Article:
Home » July start for Idlewild rehab work possible

Posted: May 26, 2016

July start for Idlewild rehab work possible

The City of Cranbrook is moving forward with the rehabilitation of the Idlewild Lake dam and upgrades to the park.

Idlewild Lake fencingWith construction work tentatively expected to begin in July, the city will be working closely with all stakeholders including Provincial Ministries, Federal agencies, professional consultants, First Nations, and park users to ensure a successful project delivery for the area.

In early June, a public consultation process will take place, to provide additional input into a master plan for the park. Information about the public open house will be made available over the next few days.

All users should be aware that there will be restricted access to Idlewild Park and trails during the major construction works. There will be intermittent access restrictions while environmental and investigation work takes place. These activities, along with fluctuating water levels due to spring runoff, mean that the public should exercise caution when using the area and must obey all signs and barricades. Users are also asked to please stay back from the lake and creek at all times and keep your pet on a leash.

This spring, Western Painted Turtles will be relocated to a new permanent location where a sample population was successfully relocated in 2015. Permits will also be in place to salvage the existing fish population and relocate it as required by the Ministry of Environment and the Federal Department of Fisheries and Oceans.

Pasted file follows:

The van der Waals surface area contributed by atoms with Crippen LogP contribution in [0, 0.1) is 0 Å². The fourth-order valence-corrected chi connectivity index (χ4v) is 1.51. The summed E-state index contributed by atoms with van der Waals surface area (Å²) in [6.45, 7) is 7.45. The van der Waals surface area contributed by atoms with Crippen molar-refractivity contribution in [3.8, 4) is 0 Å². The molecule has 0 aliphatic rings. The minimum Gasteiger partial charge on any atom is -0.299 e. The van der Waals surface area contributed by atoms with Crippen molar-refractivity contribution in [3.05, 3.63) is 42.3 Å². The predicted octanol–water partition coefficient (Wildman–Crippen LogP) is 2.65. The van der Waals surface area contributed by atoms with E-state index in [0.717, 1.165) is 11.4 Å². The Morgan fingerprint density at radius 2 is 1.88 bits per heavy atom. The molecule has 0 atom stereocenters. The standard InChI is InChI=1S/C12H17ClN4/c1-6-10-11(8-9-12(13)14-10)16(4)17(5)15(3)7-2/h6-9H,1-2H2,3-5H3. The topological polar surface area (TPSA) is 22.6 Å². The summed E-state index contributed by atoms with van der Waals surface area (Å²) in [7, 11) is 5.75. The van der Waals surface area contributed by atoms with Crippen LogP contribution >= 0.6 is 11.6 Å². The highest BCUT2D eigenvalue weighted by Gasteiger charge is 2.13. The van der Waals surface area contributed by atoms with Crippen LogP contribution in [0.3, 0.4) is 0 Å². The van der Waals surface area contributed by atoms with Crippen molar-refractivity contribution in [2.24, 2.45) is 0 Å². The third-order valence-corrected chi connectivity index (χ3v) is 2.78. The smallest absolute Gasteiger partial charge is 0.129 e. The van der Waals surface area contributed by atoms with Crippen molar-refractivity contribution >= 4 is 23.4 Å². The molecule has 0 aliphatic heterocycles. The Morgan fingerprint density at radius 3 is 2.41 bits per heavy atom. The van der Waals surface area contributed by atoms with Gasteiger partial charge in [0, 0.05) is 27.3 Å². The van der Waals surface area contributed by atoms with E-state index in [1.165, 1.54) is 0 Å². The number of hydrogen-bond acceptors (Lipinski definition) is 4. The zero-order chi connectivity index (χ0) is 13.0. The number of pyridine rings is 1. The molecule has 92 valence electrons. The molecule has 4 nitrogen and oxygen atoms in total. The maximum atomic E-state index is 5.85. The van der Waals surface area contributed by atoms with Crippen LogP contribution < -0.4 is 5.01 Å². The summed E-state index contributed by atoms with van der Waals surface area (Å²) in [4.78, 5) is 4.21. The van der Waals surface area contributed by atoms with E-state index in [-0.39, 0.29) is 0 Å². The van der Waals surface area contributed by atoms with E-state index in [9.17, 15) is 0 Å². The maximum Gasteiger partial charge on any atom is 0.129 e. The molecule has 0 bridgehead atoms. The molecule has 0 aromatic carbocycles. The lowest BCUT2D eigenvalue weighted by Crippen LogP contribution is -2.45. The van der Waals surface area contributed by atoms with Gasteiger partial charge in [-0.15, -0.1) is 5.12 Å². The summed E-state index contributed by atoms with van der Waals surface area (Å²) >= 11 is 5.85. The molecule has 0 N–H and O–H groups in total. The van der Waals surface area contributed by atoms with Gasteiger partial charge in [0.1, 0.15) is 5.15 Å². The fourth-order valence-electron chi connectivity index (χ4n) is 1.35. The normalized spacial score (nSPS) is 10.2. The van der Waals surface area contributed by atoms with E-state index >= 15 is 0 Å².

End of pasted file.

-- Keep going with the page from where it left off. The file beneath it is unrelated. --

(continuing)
During the construction, there will be ongoing environmental, wildlife and water quality monitoring both within the reservoir and in Joseph Creek.

In February, the Federal and Provincial Governments, through the Union of BC Municipalities (UBCM) announced a grant of $2.8 million for the Idlewild Lake Rehabilitation Project through the federal Gas Tax.

Idlewild Park is a 15.9 hectare Regional Park, where area residents and visitors can participate in activities such as hiking, biking, fishing, skating, or more leisurely pursuits like summer concerts, weddings, and picnicking. The dam, and the reservoir it created in the 1930s, was once part of the City of Cranbrook drinking water system. In the 1970s, the reservoir was repurposed as a recreational lake, which is now the defining feature of the park.

Due to dam deficiencies identified by an engineering report, city council made the difficult decision to drain the lake in 2015.

City of Cranbrook

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